Jan 27, 2011

Via BlackAmericaWeb:
An Akron, Ohio mother of two was released from jail Wednesday after serving most of her 10-day sentence following a conviction on charges she tampered with records so her daughters could attend a school in a better district.

Judge Patricia Cosgrove of the Court of Common Pleas ordered Kelley Williams-Bolar to the Summit County Jail in a sentence that began on Jan. 18, according to court documents reviewed by BlackAmericaWeb.com.

Wednesday, following a request from family and friends, the judge allowed the 40-year-old Williams-Bolar to be released a day early, said the Rev. Lorenzo Glenn, an Akron minister who has been assisting the family.

"You have not because you ask not, so we just asked," Glenn told BlackAmericaWeb.com. "When the judge called me, she said Kelley would be released in 40 minutes. Instead, she was ready to go in about eight minutes."

Still, Williams-Bolar has to fulfill other requirements of her penalty. She must perform 80 hours of community service and will be under court supervision for two years, as a result of the Jan. 15 jury verdict.

Williams-Bolar is a single mother who worked during the day as a teacher's assistant with special education students in the Akron public school system. After work, she was attending college, preparing to become a teacher.

Williams-Bolar lives in an Akron public housing community. She wanted her daughters to attend school in the Copley-Fairlawn School District so that they could be safe with an adult while she pursued her degree.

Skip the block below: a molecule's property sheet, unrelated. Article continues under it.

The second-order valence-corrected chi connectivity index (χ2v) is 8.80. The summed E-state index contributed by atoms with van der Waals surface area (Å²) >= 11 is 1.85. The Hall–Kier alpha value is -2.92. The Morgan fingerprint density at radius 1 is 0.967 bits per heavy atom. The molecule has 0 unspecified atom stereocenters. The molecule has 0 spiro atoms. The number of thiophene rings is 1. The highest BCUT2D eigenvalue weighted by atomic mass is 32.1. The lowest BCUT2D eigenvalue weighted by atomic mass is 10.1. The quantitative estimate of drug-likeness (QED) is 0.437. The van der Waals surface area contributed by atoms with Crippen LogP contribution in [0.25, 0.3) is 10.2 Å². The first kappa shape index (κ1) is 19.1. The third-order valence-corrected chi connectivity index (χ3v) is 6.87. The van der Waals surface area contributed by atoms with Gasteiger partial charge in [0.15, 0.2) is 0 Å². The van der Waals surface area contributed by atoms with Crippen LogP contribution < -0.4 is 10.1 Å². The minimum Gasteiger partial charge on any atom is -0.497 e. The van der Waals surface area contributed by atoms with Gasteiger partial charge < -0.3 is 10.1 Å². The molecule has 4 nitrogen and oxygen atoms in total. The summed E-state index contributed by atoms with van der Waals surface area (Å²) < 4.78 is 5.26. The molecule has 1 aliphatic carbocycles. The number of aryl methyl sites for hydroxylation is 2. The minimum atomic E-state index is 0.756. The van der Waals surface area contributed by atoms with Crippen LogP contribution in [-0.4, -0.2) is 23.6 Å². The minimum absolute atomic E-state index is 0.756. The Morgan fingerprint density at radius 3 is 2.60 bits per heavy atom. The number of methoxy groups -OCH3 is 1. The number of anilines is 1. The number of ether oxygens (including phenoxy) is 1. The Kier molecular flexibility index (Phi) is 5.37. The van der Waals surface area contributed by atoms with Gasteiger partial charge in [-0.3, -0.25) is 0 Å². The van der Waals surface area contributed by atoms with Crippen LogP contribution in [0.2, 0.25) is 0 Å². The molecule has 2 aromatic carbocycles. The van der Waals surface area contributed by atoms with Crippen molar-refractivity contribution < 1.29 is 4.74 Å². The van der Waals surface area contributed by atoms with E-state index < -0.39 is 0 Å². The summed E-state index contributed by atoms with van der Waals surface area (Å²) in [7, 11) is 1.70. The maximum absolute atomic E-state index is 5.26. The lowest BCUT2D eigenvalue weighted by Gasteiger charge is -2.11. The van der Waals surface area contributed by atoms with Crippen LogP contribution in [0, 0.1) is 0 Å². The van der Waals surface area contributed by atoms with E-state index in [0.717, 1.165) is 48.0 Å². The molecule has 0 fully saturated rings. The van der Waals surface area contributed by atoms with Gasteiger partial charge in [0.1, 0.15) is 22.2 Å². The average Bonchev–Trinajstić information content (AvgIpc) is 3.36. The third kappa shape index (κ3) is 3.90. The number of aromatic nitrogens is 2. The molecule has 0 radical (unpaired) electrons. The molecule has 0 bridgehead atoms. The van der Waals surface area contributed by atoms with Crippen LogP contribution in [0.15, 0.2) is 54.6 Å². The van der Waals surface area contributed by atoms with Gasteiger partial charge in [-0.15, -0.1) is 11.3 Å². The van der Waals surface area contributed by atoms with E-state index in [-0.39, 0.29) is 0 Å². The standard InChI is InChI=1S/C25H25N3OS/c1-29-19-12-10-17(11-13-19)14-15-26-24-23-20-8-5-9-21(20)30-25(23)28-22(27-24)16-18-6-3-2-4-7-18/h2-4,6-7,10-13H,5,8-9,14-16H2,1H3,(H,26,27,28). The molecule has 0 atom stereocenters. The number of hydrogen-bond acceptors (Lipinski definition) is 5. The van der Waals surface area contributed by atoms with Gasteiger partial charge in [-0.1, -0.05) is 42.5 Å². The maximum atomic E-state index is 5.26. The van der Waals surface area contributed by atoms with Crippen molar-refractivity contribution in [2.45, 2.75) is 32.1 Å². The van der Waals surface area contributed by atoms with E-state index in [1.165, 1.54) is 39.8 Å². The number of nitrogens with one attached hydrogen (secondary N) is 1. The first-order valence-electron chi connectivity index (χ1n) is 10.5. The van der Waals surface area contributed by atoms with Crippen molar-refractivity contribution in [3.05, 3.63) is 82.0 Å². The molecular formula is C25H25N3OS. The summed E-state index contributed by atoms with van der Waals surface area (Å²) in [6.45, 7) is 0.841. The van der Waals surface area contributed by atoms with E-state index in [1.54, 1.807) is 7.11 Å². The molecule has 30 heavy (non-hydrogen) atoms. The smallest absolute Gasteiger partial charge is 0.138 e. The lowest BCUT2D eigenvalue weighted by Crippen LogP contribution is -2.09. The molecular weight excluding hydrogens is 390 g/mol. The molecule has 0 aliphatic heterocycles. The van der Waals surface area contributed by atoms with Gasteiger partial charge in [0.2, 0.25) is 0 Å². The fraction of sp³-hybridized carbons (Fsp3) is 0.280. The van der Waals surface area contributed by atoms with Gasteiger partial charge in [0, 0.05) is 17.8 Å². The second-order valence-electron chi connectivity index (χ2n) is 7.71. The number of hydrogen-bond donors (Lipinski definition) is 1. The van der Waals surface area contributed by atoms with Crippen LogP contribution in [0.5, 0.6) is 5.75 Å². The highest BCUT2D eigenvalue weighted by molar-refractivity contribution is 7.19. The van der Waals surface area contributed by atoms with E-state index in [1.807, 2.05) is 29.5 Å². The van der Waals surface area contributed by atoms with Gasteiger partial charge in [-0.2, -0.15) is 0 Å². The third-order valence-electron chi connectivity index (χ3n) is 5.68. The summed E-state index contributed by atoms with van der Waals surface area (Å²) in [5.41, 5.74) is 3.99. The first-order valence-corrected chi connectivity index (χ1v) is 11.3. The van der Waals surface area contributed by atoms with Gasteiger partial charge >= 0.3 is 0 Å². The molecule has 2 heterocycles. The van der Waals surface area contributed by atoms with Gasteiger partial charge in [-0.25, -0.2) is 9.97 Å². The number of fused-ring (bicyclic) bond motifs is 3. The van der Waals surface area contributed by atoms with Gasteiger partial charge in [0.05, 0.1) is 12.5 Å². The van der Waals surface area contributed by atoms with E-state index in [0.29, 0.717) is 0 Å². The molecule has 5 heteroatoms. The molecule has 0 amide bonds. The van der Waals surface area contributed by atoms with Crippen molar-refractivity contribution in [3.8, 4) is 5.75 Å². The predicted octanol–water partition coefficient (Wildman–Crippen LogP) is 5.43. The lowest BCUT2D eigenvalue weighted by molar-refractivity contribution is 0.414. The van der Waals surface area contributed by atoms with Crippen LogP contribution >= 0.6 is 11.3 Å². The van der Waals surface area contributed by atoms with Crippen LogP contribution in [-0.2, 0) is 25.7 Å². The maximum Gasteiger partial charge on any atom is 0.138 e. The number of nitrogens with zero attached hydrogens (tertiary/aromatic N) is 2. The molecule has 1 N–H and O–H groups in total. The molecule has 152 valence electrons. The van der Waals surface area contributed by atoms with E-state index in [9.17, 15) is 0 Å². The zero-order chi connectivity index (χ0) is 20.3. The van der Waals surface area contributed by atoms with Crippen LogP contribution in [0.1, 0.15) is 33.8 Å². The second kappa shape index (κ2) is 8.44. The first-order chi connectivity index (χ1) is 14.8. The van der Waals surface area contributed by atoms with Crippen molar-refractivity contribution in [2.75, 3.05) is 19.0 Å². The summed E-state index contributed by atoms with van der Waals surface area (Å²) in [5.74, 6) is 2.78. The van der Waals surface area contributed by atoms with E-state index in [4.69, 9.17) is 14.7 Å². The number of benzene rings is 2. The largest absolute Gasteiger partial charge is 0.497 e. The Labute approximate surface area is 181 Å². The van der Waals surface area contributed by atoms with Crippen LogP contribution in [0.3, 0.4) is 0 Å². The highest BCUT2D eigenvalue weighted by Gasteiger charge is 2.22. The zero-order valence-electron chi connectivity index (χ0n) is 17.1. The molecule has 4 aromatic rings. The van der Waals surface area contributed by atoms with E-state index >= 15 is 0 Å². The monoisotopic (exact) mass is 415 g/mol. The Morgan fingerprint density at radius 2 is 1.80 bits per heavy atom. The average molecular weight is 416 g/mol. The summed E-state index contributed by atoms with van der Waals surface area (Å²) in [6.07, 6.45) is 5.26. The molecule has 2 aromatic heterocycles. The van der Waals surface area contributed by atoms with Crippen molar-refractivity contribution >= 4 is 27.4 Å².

"She just wanted her children to be safe, just like any other parent would want," her father, Edward L. Williams, told BlackAmericaweb.com. "This is not about the school. She just wanted her children in a safe environment."

Her father's address was used as the girls' home address in a school system that has been cracking down on out-of-zone students.

The elder Williams, who lives in the Copley-Fairlawn School District, was also brought up on charges of defrauding the school system of two years of educational services for the girls. School officials have estimated that those services were worth about $30,500 in tuition.

The jury could not reach a unanimous verdict on Edward Williams' charges, and Cosgrove declared a mistrial.

Tuesday, Williams said the family was coping with the situation as best as it can.

"People in the community still are in shock," Williams said. "They can't believe something this stupid happened."

Some groups are meeting to discuss strategy for a response to the situation, he said. "I don't know why they decided to prosecute my daughter."

Glenn said Williams-Bolar's record should be expunged.

"We don't know why they decided to prosecute her, and we certainly don't know why they wanted to charge her with a felony in this case," Glenn said. "If this felony remains on her record, there are at least 325 jobs she would be excluded from."

Currently, the family doesn't have a lawyer. The attorney who represented them during the trial has moved on, Williams said.

Williams-Bolar's daughters, now ages 16 and 12, stayed with Williams while their mother was in jail, he said. They stopped attending school in the Copley-Fairlawn district before the start of the 2009 school year.

Williams-Bolar is not the only parent accused of enrolling students out-of-zone in the Copley- Fairlawn district. School officials testified that there were 30 to 40 similar cases during the same time Williams-Bolar was investigated.


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